0031 Look to Reality: A Journal of Philosophical Discourse.
Visit the website.
Donate to its flourishing.
Read the works.
Take a course.
0032 Most challenging of all, hire a budding scholar to compare and contrast Kemple’s article “Signs and Reality”, in the journal, Reality, and Razie Mah’s Comments on Brian Kemple’s Essay (2020) “Signs and Reality”.
0027 Comments on Brian Kemple’s Essay (2020) “Signs and Reality”, available at smashwords, includes a story of a rot consuming the Age of Ideas, the third age of understanding. Modernism is frozen in its gaze upon a thing, an innocent thing. Certain modern elites hunger to financialize and harvest such innocence. Call it what you will. The yearning goes by many names.
In time, the rot will run its course.
Modernism will fail.
However, in this theodrama, the premodern Thomism of the Latin Age, the second age of understanding, may transubstantiate into the postmodern Thomism of the Age of Triadic Relations, the fourth age of understanding. Deely predicts it. Kemple aims to manifest it. Signs are real, just like things.
0028 This is not the only fissure to appear in the scholastic mirror of the world.
Shall I elaborate?
0029 Smashwords contains an entire series of commentaries devoted to the question, “Is Aristotle’s hylomorphism an expression of Peirce’s category of secondness?“
Another series is devoted to empirio-schematics, starting with Comments on Jacques Maritain’s Book (1935) “Natural Philosophy” and Comments on Nicholas Berdyaev’s Book (1939) “Spirit and Reality”.
Several commentaries in the series, Reverberations of the Fall, expand on Aquinas’s breakthrough concept of original justice.
0030 These series are not anomalies. They are features of what happens when Thomists take seriously the very topic that they struggle to avoid.
0020 Comments on Brian Kemple’s Essay (2020) “Signs and Reality” tells a story and suggests associations between Kemple’s… er…. Aquinas’s terminology and the category-based nested form.
First, three kinds of sign-objects correspond to three actualities in a three-level interscope.
Second, three sign-relations couple the levels, so that each object may serve as both a sign-vehicle and sign-object. The only sign that does not serve as both a sign-vehicle and sign-object is the interventional sign.
0021 Here is a picture.
0022 The interventional sign couples the perspective and content levels.
The specifying sign couples the content and situation levels.
The exemplar sign couples the situation and perspective levels.
0023 Kemple specifically mentions three types of signs. These correspond to the character of the sign-vehicle for the interventional sign.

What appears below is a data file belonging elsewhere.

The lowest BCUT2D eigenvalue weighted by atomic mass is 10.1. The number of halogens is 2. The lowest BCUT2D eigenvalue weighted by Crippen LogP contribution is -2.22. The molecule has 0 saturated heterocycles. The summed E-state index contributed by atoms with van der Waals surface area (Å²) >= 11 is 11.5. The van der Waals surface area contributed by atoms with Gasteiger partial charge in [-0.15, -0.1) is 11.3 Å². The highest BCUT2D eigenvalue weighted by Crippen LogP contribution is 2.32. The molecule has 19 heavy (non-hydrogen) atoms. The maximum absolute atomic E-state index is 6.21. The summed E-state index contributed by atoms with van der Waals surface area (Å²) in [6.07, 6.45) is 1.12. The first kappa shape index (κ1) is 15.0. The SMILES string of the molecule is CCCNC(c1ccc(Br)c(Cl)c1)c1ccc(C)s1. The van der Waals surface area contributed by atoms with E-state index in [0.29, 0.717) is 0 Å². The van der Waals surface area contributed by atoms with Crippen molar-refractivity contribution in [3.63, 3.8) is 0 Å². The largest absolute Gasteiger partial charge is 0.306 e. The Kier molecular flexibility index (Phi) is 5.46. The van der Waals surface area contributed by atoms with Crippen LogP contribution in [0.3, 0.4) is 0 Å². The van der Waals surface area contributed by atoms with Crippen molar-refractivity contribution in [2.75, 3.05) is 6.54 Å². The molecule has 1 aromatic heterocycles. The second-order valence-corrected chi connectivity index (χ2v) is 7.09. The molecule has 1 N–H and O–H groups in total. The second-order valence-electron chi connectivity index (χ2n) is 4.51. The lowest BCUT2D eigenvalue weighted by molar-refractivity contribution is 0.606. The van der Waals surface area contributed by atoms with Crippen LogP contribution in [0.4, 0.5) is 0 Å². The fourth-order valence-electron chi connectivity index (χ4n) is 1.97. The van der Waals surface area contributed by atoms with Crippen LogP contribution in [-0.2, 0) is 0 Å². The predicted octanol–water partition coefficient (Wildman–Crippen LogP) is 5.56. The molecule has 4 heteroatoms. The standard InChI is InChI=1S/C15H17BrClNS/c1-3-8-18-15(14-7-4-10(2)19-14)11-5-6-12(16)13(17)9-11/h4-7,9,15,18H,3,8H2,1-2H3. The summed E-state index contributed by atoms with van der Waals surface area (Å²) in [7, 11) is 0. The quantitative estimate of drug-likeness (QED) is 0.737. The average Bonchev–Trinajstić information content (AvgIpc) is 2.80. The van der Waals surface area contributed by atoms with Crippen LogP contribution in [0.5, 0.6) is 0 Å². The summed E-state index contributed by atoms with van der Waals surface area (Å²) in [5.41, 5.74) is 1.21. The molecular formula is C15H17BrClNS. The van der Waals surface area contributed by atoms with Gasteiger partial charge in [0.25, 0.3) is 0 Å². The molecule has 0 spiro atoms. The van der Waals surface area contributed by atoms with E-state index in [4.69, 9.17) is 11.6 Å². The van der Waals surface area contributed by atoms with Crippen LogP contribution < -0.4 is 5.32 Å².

These types are nature, custom and stipulation.
These three types associate to periods in human evolution.
0024 The first two are discussed in Comments on Chris Sinha’s Essay (2018) “Praxis, Symbol and Language”. See this blog for the middle of May, 2021.
Early in the Lebenswelt that we evolved in, natural events serve as sign-vehicles for interventional signs. Since hominins adapt into the niche of triadic relations, the sign-objects of the interventional sign, sensations and feelings, turn into sign-vehicles for specifying signs.
Later in the Lebenswelt that we evolved in,linguistic manual-brachial word-gestures serve as sign vehicles for interventional signs. The sign-objects decode the interventional signs according to custom. Specifying signs are trained by timeless traditions. Exemplar signs cannot be articulated using hand talk, yet they involve crucial adaptations, because the exemplar sign-object manifests as a commitment.
0025 Finally, after the first singularity, in our current Lebenswelt, the exemplar sign is able to be symbolized by speech-alone talk.
This turns out to be most problematic, since speech-alone allows the interventional sign-vehicle to be stipulated. Comments on Brian Kemple’s Essay (2020) “Signs and Reality” tells a story about a stipulation. The story also tells about concupiscence.
0026 The sign-object of the exemplar sign occupies the same position in the three-level interscope as the sign-vehicle of the interventional sign. This is significant. Thomas Aquinas’s theology of original sin conducts itself precisely along the circuit depicted above, as discussed in Comments on Daniel Houck’s Book (2020) “Aquinas, Original Sin and the Challenge of Evolution”.